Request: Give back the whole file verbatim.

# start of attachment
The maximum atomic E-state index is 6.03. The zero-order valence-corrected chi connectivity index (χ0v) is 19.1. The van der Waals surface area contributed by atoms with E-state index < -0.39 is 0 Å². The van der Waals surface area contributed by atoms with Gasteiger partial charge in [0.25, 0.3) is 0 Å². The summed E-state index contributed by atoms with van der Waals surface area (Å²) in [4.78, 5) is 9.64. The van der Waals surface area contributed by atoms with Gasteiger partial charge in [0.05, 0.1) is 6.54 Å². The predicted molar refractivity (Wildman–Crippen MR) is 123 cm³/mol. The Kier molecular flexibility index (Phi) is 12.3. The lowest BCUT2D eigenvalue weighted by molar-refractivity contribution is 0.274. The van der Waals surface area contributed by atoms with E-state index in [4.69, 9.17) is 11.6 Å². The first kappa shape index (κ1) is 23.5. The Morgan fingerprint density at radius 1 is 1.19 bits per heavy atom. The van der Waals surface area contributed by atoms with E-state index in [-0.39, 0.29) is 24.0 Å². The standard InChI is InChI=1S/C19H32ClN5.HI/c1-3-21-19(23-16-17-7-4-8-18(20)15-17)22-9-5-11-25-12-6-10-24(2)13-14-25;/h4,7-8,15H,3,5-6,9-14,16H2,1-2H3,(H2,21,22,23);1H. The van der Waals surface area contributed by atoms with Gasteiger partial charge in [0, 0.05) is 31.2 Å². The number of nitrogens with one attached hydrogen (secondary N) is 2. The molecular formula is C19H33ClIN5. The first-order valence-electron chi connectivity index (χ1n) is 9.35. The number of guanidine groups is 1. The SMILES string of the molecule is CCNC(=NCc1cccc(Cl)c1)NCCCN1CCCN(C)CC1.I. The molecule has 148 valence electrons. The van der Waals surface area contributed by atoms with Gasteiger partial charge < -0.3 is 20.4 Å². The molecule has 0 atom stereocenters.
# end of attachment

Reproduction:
The maximum atomic E-state index is 6.03. The zero-order valence-corrected chi connectivity index (χ0v) is 19.1. The van der Waals surface area contributed by atoms with E-state index < -0.39 is 0 Å². The van der Waals surface area contributed by atoms with Gasteiger partial charge in [0.25, 0.3) is 0 Å². The summed E-state index contributed by atoms with van der Waals surface area (Å²) in [4.78, 5) is 9.64. The van der Waals surface area contributed by atoms with Gasteiger partial charge in [0.05, 0.1) is 6.54 Å². The predicted molar refractivity (Wildman–Crippen MR) is 123 cm³/mol. The Kier molecular flexibility index (Phi) is 12.3. The lowest BCUT2D eigenvalue weighted by molar-refractivity contribution is 0.274. The van der Waals surface area contributed by atoms with E-state index in [4.69, 9.17) is 11.6 Å². The first kappa shape index (κ1) is 23.5. The Morgan fingerprint density at radius 1 is 1.19 bits per heavy atom. The van der Waals surface area contributed by atoms with E-state index in [-0.39, 0.29) is 24.0 Å². The standard InChI is InChI=1S/C19H32ClN5.HI/c1-3-21-19(23-16-17-7-4-8-18(20)15-17)22-9-5-11-25-12-6-10-24(2)13-14-25;/h4,7-8,15H,3,5-6,9-14,16H2,1-2H3,(H2,21,22,23);1H. The van der Waals surface area contributed by atoms with Gasteiger partial charge in [0, 0.05) is 31.2 Å². The number of nitrogens with one attached hydrogen (secondary N) is 2. The molecular formula is C19H33ClIN5. The first-order valence-electron chi connectivity index (χ1n) is 9.35. The number of guanidine groups is 1. The SMILES string of the molecule is CCNC(=NCc1cccc(Cl)c1)NCCCN1CCCN(C)CC1.I. The molecule has 148 valence electrons. The van der Waals surface area contributed by atoms with Gasteiger partial charge < -0.3 is 20.4 Å². The molecule has 0 atom stereocenters.